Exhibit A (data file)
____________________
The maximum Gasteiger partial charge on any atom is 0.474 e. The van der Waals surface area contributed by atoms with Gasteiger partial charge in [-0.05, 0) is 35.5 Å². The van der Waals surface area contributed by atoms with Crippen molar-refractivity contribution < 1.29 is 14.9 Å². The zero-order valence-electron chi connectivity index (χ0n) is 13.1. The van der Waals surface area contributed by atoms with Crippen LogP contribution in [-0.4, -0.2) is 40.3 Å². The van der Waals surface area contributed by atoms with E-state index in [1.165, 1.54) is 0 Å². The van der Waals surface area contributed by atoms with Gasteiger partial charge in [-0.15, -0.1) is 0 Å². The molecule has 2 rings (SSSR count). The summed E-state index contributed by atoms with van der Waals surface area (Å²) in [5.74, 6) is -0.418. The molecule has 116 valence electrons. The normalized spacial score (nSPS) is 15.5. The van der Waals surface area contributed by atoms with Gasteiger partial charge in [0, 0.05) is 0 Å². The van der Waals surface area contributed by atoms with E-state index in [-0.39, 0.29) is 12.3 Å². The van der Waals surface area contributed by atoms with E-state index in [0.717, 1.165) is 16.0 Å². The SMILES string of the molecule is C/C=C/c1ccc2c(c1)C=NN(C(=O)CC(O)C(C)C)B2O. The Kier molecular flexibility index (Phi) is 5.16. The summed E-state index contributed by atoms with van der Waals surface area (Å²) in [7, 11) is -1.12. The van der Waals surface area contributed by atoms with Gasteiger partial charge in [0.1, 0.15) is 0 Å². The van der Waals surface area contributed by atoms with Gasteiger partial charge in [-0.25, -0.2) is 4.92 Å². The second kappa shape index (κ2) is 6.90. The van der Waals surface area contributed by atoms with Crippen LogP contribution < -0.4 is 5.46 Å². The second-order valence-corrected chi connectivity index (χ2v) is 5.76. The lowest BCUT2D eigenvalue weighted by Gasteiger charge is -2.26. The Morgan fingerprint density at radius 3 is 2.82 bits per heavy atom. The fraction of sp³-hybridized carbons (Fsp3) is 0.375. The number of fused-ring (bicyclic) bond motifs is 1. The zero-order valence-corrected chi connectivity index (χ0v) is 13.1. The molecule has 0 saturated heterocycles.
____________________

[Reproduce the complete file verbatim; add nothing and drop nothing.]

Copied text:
The maximum Gasteiger partial charge on any atom is 0.474 e. The van der Waals surface area contributed by atoms with Gasteiger partial charge in [-0.05, 0) is 35.5 Å². The van der Waals surface area contributed by atoms with Crippen molar-refractivity contribution < 1.29 is 14.9 Å². The zero-order valence-electron chi connectivity index (χ0n) is 13.1. The van der Waals surface area contributed by atoms with Crippen LogP contribution in [-0.4, -0.2) is 40.3 Å². The van der Waals surface area contributed by atoms with E-state index in [1.165, 1.54) is 0 Å². The van der Waals surface area contributed by atoms with Gasteiger partial charge in [-0.15, -0.1) is 0 Å². The molecule has 2 rings (SSSR count). The summed E-state index contributed by atoms with van der Waals surface area (Å²) in [5.74, 6) is -0.418. The molecule has 116 valence electrons. The normalized spacial score (nSPS) is 15.5. The van der Waals surface area contributed by atoms with Gasteiger partial charge in [0, 0.05) is 0 Å². The van der Waals surface area contributed by atoms with E-state index in [-0.39, 0.29) is 12.3 Å². The van der Waals surface area contributed by atoms with E-state index in [0.717, 1.165) is 16.0 Å². The SMILES string of the molecule is C/C=C/c1ccc2c(c1)C=NN(C(=O)CC(O)C(C)C)B2O. The Kier molecular flexibility index (Phi) is 5.16. The summed E-state index contributed by atoms with van der Waals surface area (Å²) in [7, 11) is -1.12. The van der Waals surface area contributed by atoms with Gasteiger partial charge in [0.1, 0.15) is 0 Å². The van der Waals surface area contributed by atoms with Gasteiger partial charge in [-0.25, -0.2) is 4.92 Å². The second kappa shape index (κ2) is 6.90. The van der Waals surface area contributed by atoms with Crippen LogP contribution < -0.4 is 5.46 Å². The second-order valence-corrected chi connectivity index (χ2v) is 5.76. The lowest BCUT2D eigenvalue weighted by Gasteiger charge is -2.26. The Morgan fingerprint density at radius 3 is 2.82 bits per heavy atom. The fraction of sp³-hybridized carbons (Fsp3) is 0.375. The number of fused-ring (bicyclic) bond motifs is 1. The zero-order valence-corrected chi connectivity index (χ0v) is 13.1. The molecule has 0 saturated heterocycles.